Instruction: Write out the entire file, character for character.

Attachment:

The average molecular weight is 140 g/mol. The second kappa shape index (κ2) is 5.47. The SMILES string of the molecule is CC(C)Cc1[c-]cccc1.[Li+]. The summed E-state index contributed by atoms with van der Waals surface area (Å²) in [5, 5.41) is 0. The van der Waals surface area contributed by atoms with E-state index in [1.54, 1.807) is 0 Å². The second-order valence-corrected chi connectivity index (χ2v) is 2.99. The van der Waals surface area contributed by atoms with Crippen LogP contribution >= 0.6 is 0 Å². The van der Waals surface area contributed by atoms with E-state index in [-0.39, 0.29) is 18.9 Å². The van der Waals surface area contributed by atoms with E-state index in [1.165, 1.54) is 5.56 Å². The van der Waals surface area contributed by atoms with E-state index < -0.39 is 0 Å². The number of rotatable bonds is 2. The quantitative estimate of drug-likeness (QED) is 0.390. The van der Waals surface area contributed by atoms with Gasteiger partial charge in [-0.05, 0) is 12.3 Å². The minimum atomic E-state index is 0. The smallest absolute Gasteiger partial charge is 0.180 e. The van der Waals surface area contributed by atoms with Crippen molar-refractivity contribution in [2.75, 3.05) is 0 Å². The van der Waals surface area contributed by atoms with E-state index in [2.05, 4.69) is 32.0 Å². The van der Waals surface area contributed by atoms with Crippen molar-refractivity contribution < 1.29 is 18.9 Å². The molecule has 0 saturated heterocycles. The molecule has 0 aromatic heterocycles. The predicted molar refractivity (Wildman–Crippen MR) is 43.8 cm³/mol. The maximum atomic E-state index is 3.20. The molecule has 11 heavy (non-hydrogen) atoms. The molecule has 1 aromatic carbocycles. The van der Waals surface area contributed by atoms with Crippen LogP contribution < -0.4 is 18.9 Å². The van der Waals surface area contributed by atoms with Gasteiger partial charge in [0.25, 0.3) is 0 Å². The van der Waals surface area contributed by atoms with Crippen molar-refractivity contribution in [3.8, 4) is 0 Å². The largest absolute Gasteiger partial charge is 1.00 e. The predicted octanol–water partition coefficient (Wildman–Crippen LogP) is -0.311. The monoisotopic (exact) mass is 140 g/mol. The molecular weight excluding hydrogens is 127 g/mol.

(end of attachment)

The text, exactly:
The average molecular weight is 140 g/mol. The second kappa shape index (κ2) is 5.47. The SMILES string of the molecule is CC(C)Cc1[c-]cccc1.[Li+]. The summed E-state index contributed by atoms with van der Waals surface area (Å²) in [5, 5.41) is 0. The van der Waals surface area contributed by atoms with E-state index in [1.54, 1.807) is 0 Å². The second-order valence-corrected chi connectivity index (χ2v) is 2.99. The van der Waals surface area contributed by atoms with Crippen LogP contribution >= 0.6 is 0 Å². The van der Waals surface area contributed by atoms with E-state index in [-0.39, 0.29) is 18.9 Å². The van der Waals surface area contributed by atoms with E-state index in [1.165, 1.54) is 5.56 Å². The van der Waals surface area contributed by atoms with E-state index < -0.39 is 0 Å². The number of rotatable bonds is 2. The quantitative estimate of drug-likeness (QED) is 0.390. The van der Waals surface area contributed by atoms with Gasteiger partial charge in [-0.05, 0) is 12.3 Å². The minimum atomic E-state index is 0. The smallest absolute Gasteiger partial charge is 0.180 e. The van der Waals surface area contributed by atoms with Crippen molar-refractivity contribution in [2.75, 3.05) is 0 Å². The van der Waals surface area contributed by atoms with E-state index in [2.05, 4.69) is 32.0 Å². The van der Waals surface area contributed by atoms with Crippen molar-refractivity contribution < 1.29 is 18.9 Å². The molecule has 0 saturated heterocycles. The molecule has 0 aromatic heterocycles. The predicted molar refractivity (Wildman–Crippen MR) is 43.8 cm³/mol. The maximum atomic E-state index is 3.20. The molecule has 11 heavy (non-hydrogen) atoms. The molecule has 1 aromatic carbocycles. The van der Waals surface area contributed by atoms with Crippen LogP contribution < -0.4 is 18.9 Å². The van der Waals surface area contributed by atoms with Gasteiger partial charge in [0.25, 0.3) is 0 Å². The van der Waals surface area contributed by atoms with Crippen molar-refractivity contribution in [3.8, 4) is 0 Å². The largest absolute Gasteiger partial charge is 1.00 e. The predicted octanol–water partition coefficient (Wildman–Crippen LogP) is -0.311. The monoisotopic (exact) mass is 140 g/mol. The molecular weight excluding hydrogens is 127 g/mol.